“The Oak King and the Holly King doth rule the forest green,
One bright and fair as a summer’s morn, one dark as a winter’s e’en.
Twice in each year the pair must meet to do battle for the throne,
And one shall remain in the goddess’s arms, while the other shall rule alone.”
When it comes to mythology, I’ve always had something of a soft spot for the underdog, the anti-hero, the trickster, the misunderstood bad boy. So, it should come as no surprise that I’ve chosen to write about the Holly King.
The Holly King rules over the dark half of the year. He and his counterpart, the Oak King, are two faces of the same male deity. According to lore, the two engage in a battle with each other twice a year, at midsummer and again at midwinter, to win the goddess’s favor. The winner mates with the goddess and is ritually sacrificed at the end of his six-month’s reign, thus starting the cycle over again. The Oak King, being a sun god as well as a fertility god, rules the light half of the year. He defeats the dark at midwinter and his power continues to grow until midsummer, when the days begin to grow shorter again. He’s all sunshine, light and abundance. Whereas the Holly King, on the other hand, is mysterious, dangerous, devious…
Anyone else visualizing Thor and Loki at this point? Yeah, me too.
In addition, the Holly King is also associated with the feast of Saturnalia, particularly its Master of Ceremonies, the Lord of Misrule. He’s all about reversals of fortune, things out of place (like the bright red and green of holly in the dead of winter) and all manner of sexual licentiousness.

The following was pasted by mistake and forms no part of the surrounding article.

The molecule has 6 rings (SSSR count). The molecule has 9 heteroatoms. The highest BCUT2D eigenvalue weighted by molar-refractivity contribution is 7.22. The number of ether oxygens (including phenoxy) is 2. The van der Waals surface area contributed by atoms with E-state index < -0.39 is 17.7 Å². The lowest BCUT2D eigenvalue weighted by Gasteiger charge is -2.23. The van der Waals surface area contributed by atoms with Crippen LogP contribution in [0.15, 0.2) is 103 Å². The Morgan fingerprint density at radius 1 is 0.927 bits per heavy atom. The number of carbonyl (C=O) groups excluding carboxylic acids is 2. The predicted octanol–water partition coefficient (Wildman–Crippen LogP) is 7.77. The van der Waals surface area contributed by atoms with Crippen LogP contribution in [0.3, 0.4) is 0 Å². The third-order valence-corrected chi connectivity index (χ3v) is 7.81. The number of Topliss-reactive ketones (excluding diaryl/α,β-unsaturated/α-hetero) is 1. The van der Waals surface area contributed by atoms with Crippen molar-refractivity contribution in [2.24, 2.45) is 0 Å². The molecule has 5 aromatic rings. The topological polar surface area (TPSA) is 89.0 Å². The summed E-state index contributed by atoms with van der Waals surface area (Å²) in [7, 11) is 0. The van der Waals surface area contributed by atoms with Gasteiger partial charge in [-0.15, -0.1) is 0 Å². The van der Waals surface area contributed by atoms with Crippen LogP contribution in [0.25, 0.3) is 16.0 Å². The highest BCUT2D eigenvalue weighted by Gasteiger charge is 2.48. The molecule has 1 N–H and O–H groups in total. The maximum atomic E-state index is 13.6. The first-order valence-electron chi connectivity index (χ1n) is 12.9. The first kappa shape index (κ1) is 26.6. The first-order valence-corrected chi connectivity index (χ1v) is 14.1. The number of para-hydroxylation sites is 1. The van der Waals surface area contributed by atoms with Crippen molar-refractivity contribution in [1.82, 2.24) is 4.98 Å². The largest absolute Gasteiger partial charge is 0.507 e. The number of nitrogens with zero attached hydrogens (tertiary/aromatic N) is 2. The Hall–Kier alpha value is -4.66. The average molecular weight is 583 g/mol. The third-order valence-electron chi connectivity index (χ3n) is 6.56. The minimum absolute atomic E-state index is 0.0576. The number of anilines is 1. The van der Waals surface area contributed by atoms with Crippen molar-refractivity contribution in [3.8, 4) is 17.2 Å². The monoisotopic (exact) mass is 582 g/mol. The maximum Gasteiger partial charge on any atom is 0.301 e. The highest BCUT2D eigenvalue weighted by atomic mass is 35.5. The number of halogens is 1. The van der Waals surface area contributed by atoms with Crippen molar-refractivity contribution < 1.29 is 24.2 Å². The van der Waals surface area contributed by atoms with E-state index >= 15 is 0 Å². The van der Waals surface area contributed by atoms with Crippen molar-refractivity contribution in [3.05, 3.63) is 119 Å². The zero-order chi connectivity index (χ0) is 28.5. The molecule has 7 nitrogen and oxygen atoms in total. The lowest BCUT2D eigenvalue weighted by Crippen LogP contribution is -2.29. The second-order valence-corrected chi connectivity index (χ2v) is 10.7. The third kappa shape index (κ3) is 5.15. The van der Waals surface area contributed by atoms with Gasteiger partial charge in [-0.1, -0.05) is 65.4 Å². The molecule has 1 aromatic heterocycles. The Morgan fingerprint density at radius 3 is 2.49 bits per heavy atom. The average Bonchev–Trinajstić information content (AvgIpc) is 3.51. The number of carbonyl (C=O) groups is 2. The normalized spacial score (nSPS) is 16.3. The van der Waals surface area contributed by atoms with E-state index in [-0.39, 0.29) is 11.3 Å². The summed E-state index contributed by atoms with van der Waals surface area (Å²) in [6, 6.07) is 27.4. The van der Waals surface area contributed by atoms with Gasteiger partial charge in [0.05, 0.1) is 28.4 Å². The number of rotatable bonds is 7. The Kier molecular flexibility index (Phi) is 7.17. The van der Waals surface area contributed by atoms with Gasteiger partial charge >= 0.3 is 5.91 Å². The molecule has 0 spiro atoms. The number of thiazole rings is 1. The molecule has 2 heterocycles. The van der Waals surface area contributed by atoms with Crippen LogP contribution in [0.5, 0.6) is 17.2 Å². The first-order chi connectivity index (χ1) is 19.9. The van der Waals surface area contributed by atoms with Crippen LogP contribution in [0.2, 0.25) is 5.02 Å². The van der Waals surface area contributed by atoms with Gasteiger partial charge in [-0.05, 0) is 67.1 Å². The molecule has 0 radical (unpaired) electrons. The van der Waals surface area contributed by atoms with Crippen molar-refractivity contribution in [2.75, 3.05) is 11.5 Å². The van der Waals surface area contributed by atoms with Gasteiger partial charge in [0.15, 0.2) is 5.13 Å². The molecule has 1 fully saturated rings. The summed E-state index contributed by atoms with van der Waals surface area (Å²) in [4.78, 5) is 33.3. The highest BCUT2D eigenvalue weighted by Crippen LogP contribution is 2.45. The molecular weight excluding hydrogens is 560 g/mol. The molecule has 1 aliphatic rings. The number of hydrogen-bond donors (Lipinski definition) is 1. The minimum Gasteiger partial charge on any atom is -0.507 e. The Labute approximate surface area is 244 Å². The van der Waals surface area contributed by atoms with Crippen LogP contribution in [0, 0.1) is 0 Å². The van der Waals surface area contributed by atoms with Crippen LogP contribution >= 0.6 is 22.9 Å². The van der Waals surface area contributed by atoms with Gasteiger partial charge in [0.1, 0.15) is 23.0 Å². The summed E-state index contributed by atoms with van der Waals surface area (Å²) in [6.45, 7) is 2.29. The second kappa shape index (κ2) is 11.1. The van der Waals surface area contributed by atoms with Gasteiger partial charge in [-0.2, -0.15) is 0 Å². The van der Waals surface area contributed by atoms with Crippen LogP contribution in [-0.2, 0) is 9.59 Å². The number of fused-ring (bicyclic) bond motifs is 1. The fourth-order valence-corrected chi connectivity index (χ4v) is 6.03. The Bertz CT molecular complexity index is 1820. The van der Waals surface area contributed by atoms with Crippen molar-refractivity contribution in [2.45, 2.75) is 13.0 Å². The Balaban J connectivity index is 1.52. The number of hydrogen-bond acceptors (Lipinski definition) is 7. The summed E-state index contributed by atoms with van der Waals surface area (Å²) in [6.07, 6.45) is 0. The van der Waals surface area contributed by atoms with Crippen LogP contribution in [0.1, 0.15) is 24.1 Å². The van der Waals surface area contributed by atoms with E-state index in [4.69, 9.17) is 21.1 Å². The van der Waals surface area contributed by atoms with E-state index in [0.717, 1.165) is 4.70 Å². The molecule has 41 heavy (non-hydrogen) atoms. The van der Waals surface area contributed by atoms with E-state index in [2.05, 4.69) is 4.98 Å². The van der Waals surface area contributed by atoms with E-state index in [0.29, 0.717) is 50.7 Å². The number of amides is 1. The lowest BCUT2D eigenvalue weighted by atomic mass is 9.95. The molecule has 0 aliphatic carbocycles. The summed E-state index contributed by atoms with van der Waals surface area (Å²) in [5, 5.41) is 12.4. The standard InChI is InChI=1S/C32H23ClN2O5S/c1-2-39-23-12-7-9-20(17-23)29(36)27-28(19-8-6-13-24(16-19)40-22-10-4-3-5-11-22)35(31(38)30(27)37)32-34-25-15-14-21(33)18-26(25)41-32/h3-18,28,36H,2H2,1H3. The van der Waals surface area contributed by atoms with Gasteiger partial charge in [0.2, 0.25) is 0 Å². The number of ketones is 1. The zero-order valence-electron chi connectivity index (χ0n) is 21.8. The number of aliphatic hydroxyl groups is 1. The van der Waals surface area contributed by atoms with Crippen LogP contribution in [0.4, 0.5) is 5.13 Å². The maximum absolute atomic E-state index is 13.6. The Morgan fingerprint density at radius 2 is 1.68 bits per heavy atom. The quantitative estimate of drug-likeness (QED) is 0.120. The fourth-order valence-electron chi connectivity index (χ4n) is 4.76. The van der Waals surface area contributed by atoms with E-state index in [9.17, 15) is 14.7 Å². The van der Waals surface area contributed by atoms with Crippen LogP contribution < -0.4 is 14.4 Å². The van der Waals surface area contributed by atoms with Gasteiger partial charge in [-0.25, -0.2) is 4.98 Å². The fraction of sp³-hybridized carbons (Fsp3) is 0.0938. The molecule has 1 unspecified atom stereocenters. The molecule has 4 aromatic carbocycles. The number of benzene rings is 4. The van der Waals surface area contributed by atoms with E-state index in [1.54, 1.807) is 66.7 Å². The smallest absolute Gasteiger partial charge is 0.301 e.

Yep, definitely a trickster, that one.
In my upcoming book, The Oak King (releasing March, 2015) the Holly King is a tormented character. He’s manipulative, sly and something of a loner…until the more gregarious Oak King falls in love with a mortal woman and the Holly King suddenly realizes what he’s about to lose.
See, in Celtic tradition, the goddess is the personification of the land. And in my book the heroine, Aine Murphy (a very independent-minded widow who owns the land where the story takes place) is herself a personification of the goddess. The Oak King, Fionn O’Daire, sees her and is smitten and decides to leave his throne to be with her. Unfortunately, he waits until after they’re married to reveal his true identity to Aine who, as a modern woman (well, it is 1894, after all!) refuses to believe him at first.